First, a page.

## Vertex 7  0.05860973 0.009570407   6.124058  9.259636e-10

If you wanted to run this analysis with a better modeling approach, e.g., using mixed effect models handle the multiple observations within a subject, you can specify the regression approach via the method argument in the cp call.

initial_lmer_cp <- cp(log10(pdg) ~ bsplines(day, df = 54) + (1 | id),
                      data = spdg,
                      method = lmer)

CNR: Control Net Reduction

Coming Soon Control Net reduction is the natural extension of CPR from uni-variable functions to multi-variable functions. Details on this work will be added to this vignette soon.

Additional Tools

The CPR and CNR algorithms rely on B-splines, control polygons, tensor products of B-splines, and control nets. The following sections provide additional detail on the tools within the cpr package.


Base R includes the splines package and the splines::bs call for building B-splines. The cpr package provides the cpr::bsplines call as there are certain default behaviors and additional required meta-data storage requirements needed for the CPR method that the splines::bs call does not provide. In this section we compare splines::bs and cpr::bsplines so that end users can translate between the two functions.

splines::bs cpr::bsplines
x x
df df
knots iknots
degree = 3 order = 4L
Boundary.knots = range(x) bknots = range(x)
intercept = FALSE
dim dim
degree order
knots iknots
Boundary.knots bknots
class class

A major difference between the two functions is related to the intercept argument of bs. By default, bs will omit the first column of the basis whereas bsplines will return the whole basis. The omission of the first column of the basis generated by bs allows for additive bs calls to be used on the right-hand-side of a regression formula and generate a full rank design matrix. If additive bsplines calls, or additive bs with intercept = TRUE, are on the right-hand-side of the regression equation the resulting design matrix will be rank deficient. This is a result of the B-splines being a partition of unity. As the CPR algorithm is based on having the whole basis, the bsplines function is provided to make it easy to work with the whole basis without having to remember to use non-default settings in bs.

Both functions use x, a numeric vector, as the first argument. The degrees of freedom, df, argument is slightly different between the two functions; the return object from bs depends on the values of df and intercept whereas bsplines always returns the full basis and thus df will be equal the number of columns of the returned basis.

bs uses the polynomial degree whereas bsplines uses the polynomial order (order = degree + 1) to define the splines. The default for both bs and bsplines is to generate cubic B-splines.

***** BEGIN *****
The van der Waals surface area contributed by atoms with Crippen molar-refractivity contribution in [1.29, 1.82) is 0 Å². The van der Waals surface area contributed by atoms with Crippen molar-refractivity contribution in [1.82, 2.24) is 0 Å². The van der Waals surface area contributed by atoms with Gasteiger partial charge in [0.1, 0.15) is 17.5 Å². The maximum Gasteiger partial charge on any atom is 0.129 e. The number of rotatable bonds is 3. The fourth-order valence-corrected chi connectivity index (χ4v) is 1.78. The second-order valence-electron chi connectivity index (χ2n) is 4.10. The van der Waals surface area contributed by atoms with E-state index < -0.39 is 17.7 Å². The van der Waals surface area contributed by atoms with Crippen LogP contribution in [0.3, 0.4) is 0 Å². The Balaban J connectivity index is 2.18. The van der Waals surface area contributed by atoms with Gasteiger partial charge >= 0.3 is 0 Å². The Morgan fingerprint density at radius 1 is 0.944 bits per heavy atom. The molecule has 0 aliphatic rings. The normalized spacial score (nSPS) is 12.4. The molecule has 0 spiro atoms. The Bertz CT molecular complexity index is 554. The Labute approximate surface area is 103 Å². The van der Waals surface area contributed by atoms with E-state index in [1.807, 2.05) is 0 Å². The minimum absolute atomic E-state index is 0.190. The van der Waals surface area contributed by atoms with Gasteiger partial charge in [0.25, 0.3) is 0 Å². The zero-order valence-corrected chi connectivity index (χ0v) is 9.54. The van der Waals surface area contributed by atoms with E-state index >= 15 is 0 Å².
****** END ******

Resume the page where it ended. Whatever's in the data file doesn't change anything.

Specifying the internal knots and boundary knots are the same between the two functions save the name of the arguments. For both bs and bsplines only the degrees of freedom or the internal knots need to be specified. If the end user specifies both, the specified knots take precedence. If only the degrees of freedom are specified then bs will generate internal knots via a call equivalent to

stats::quantile(x, probs = seq(0, 1, length = length(knots) + 2L)[-c(1, length(knots) + 2L)].  

The default behavior for bsplines is nearly the same, only that a call to `trimmed_quantile`` is made.

bmat <- bsplines(x = seq(0, 6, length = 500), iknots = c(1.0, 1.5, 2.3, 4.0, 4.5))

Topics to be written:

Session Info

print(sessionInfo(), local = FALSE)
## R version 3.3.2 (2016-10-31)
## Platform: x86_64-pc-linux-gnu (64-bit)
## Running under: Debian GNU/Linux 8 (jessie)
## attached base packages:
## [1] splines   stats     graphics  grDevices utils     datasets  methods  
## [8] base     
## other attached packages:
## [1] cpr_0.2.3    knitr_1.15.1
## loaded via a namespace (and not attached):
##  [1] Rcpp_0.12.9      magrittr_1.5     MASS_7.3-45      munsell_0.4.3   
##  [5] colorspace_1.3-2 lattice_0.20-34  R6_2.2.0         minqa_1.2.4     
##  [9] plyr_1.8.4       stringr_1.2.0    dplyr_0.5.0      tools_3.3.2     
## [13] grid_3.3.2       gtable_0.2.0     nlme_3.1-128     DBI_0.5-1       
## [17] htmltools_0.3.5  lazyeval_0.2.0   yaml_2.1.14      lme4_1.1-12     
## [21] rprojroot_1.2    digest_0.6.12    assertthat_0.1   tibble_1.2      
## [25] Matrix_1.2-7.1   tidyr_0.6.1      ggplot2_2.2.1    nloptr_1.0.4    
## [29] evaluate_0.10    rmarkdown_1.3    labeling_0.3     stringi_1.1.2   
## [33] scales_0.4.1     backports_1.0.5